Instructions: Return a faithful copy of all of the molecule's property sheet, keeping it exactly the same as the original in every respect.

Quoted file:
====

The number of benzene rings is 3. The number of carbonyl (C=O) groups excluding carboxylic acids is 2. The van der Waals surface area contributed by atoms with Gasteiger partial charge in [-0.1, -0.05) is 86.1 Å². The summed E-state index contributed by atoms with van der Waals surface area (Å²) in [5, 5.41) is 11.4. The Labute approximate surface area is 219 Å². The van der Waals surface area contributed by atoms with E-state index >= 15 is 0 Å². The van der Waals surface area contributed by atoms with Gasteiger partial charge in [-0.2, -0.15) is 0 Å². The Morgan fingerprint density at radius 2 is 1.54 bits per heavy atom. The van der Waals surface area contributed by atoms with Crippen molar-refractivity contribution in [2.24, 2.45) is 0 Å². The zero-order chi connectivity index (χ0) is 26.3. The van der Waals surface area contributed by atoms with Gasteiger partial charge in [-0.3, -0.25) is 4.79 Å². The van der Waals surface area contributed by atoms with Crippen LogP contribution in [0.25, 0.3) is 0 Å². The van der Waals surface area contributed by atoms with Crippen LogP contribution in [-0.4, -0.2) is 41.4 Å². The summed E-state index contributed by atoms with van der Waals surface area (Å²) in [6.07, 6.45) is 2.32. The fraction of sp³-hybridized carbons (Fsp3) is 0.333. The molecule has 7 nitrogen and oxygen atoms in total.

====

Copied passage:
The number of benzene rings is 3. The number of carbonyl (C=O) groups excluding carboxylic acids is 2. The van der Waals surface area contributed by atoms with Gasteiger partial charge in [-0.1, -0.05) is 86.1 Å². The summed E-state index contributed by atoms with van der Waals surface area (Å²) in [5, 5.41) is 11.4. The Labute approximate surface area is 219 Å². The van der Waals surface area contributed by atoms with E-state index >= 15 is 0 Å². The van der Waals surface area contributed by atoms with Gasteiger partial charge in [-0.2, -0.15) is 0 Å². The Morgan fingerprint density at radius 2 is 1.54 bits per heavy atom. The van der Waals surface area contributed by atoms with Crippen molar-refractivity contribution in [2.24, 2.45) is 0 Å². The zero-order chi connectivity index (χ0) is 26.3. The van der Waals surface area contributed by atoms with Gasteiger partial charge in [-0.3, -0.25) is 4.79 Å². The van der Waals surface area contributed by atoms with Crippen LogP contribution in [0.25, 0.3) is 0 Å². The van der Waals surface area contributed by atoms with Crippen LogP contribution in [-0.4, -0.2) is 41.4 Å². The summed E-state index contributed by atoms with van der Waals surface area (Å²) in [6.07, 6.45) is 2.32. The fraction of sp³-hybridized carbons (Fsp3) is 0.333. The molecule has 7 nitrogen and oxygen atoms in total.